Teaching

Instead of a “didactic introductory phase; my

intent is to capture attention and excitement…

tacking pinwheels of different sizes and colours to

the board and having them all spinning as the

students walked in certainly made teaching the

subject of ‘Forces’ a lot more fun!”

Kim Fox

To write a play which leads to the experience of

performing…allow more of a connection with the

script and perhaps for students who felt the same

difficulty in writing as I did would benefit from

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But: Thinking like a young

writer…

• To the student, the areas which I had highlighted for her did not seem incorrect and my explanations were

sometimes too complicated for her. Even young children love writing poetry and enjoying the sound of the poems they have created being read aloud. Melanie Harris

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Positionality, Perspective & Power

Writing in and as education: the territory of ideas -

broader social, educational and political contexts

Writing the world: a two-way process of being created by

– and creating the world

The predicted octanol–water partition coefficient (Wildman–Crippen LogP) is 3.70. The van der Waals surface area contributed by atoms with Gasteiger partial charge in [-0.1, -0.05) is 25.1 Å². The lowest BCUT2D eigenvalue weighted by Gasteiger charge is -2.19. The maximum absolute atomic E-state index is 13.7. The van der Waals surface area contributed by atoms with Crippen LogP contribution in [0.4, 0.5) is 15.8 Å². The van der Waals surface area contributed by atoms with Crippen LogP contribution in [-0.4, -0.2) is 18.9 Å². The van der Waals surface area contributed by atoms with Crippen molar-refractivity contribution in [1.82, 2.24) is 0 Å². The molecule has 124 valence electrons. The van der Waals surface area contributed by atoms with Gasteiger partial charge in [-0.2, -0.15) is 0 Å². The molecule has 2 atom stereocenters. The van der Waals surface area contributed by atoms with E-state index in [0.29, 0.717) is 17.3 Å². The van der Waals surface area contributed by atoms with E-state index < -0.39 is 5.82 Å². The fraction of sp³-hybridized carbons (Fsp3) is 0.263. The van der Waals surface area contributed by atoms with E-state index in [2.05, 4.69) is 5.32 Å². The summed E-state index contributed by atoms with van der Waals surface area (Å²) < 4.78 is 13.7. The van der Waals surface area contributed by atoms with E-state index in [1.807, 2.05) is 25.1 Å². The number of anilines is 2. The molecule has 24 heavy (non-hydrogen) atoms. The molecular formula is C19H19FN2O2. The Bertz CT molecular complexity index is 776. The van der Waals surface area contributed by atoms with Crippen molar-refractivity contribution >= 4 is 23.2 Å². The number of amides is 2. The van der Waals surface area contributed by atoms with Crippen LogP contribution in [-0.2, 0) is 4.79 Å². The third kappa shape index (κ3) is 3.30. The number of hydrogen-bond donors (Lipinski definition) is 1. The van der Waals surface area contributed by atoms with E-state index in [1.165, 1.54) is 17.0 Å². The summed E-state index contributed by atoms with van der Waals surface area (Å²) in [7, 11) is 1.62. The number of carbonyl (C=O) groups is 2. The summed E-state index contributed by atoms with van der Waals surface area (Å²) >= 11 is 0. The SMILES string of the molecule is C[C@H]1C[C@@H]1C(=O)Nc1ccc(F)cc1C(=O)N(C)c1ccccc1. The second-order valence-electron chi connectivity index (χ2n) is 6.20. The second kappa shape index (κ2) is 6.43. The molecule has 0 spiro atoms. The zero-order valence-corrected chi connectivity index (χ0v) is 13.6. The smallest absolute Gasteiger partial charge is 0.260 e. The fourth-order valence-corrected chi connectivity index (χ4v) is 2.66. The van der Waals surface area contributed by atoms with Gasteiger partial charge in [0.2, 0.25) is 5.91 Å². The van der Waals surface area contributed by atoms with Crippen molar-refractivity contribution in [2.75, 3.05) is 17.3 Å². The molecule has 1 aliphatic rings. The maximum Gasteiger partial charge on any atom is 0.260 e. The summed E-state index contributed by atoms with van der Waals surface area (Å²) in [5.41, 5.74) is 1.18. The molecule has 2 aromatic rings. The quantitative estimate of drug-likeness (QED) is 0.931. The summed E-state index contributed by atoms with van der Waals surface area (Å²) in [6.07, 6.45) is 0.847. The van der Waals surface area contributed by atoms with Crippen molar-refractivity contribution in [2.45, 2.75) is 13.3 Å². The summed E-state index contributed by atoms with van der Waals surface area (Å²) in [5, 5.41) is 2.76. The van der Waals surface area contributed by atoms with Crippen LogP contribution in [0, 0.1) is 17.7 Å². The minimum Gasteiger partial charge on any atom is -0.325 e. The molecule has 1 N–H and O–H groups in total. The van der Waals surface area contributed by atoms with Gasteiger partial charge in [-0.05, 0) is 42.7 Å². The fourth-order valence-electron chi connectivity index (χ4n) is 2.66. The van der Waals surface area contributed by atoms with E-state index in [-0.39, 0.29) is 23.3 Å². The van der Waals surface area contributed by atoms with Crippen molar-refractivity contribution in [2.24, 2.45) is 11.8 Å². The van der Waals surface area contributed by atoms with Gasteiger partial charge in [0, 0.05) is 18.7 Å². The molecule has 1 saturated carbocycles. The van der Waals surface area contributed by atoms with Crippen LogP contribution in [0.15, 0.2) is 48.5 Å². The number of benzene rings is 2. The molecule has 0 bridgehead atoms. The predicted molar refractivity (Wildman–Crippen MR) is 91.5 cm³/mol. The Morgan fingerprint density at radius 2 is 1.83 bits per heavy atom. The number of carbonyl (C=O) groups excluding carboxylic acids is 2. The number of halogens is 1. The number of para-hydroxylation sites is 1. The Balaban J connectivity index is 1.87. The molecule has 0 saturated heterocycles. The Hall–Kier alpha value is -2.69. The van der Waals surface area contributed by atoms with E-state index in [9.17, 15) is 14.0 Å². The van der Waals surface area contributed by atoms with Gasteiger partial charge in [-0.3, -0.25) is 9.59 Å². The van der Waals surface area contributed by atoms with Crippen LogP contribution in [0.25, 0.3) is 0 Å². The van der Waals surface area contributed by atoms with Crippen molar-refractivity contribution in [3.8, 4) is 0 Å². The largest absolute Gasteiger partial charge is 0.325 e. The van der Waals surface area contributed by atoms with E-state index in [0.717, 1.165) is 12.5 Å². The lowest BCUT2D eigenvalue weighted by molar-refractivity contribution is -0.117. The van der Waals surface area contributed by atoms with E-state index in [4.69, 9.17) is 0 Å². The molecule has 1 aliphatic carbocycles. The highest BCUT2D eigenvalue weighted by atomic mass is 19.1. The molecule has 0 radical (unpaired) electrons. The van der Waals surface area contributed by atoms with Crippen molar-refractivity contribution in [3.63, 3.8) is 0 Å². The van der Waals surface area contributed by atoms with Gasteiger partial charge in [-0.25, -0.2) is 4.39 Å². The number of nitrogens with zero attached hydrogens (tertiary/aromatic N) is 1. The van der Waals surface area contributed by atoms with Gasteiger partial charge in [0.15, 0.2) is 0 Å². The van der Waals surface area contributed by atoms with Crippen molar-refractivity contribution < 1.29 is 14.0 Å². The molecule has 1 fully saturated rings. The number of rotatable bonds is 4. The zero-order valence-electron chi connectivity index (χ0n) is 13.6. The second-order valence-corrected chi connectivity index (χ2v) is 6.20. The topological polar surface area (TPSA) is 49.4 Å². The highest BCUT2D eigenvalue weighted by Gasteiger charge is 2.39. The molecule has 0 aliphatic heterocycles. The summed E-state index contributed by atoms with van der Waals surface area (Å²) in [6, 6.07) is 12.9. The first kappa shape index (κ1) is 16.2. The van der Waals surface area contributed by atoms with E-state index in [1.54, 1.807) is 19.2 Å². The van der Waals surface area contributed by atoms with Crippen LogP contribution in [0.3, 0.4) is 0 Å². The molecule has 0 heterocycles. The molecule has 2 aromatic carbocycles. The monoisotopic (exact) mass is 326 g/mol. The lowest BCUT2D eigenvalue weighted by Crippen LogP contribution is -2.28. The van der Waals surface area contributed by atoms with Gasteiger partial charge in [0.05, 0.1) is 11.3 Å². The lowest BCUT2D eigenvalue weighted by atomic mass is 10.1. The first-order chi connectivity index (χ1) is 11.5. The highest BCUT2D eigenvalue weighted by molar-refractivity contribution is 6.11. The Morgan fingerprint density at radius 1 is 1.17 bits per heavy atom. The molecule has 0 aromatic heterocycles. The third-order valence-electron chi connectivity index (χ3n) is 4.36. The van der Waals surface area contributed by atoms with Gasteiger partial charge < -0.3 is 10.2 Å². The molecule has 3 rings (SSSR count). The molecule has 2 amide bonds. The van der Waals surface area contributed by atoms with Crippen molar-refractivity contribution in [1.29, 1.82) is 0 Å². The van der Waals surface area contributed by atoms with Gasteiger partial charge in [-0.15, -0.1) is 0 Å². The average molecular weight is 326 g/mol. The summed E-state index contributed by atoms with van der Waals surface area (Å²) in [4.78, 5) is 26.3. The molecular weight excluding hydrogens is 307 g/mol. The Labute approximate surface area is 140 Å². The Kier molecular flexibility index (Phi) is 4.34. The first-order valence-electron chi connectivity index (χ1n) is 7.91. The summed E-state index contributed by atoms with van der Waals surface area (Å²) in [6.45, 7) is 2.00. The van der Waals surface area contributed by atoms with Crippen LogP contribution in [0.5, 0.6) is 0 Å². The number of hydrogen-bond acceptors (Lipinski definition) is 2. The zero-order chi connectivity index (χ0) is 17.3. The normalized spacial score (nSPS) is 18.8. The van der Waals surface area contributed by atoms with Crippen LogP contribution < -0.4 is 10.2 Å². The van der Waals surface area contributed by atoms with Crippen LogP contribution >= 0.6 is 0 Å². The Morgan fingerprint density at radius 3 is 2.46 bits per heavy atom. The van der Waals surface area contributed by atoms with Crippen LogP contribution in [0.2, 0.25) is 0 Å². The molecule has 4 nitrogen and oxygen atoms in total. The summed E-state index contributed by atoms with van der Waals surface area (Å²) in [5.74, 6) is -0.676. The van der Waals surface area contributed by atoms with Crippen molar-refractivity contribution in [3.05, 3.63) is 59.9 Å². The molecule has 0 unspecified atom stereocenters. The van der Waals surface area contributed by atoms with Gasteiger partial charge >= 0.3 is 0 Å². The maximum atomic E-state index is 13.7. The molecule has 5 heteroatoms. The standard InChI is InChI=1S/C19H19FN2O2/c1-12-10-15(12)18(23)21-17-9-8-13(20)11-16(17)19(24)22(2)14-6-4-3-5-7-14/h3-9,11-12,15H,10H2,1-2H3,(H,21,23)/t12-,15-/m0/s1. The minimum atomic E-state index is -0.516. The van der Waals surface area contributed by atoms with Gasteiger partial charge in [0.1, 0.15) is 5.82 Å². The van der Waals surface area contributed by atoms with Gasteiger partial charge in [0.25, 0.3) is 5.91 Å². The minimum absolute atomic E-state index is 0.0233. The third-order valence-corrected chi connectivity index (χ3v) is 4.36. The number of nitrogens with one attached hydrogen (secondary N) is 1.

Words embody, reinforce or test power, perspective and

‘otherness’: finding a voice is a revelatory process

generating a third space between boundaries, borders and roles

Words embody power and perspective - researcher,

students, children – and how we teach writing manifests those positions and roles

Writing directions – performative, aesthetic and reflective

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References

Cremin, T. (2006). Creativity, uncertainty and discomfort: teachers as writers Cambridge Journal of Education, 36(3), 415-433.

Harreveld, R. (2014) The Writer’s Journey: Research and

Transformation. In Jones, J. K. (Ed.). (2014). Weaving Words: Personal and professional transformation through writing as research. Newcastle upon Tyne: Cambridge Scholars Publishing. Office for Standards in Education Children’s Services and Skills.

(2012). Moving English forward (110118). Retrieved from

http://www.ofsted.gov.uk/resources/moving-english-forward.

Saunders, L. (2014) Preface. In Jones, J. K. (Ed.). (2014). Weaving

Words: Personal and professional transformation through writing as research. Newcastle upon Tyne: Cambridge Scholars Publishing.

Stephen, C., & Muriel, L. (2013). Narrative and performative acts in cultural education: the teaching of writing as critical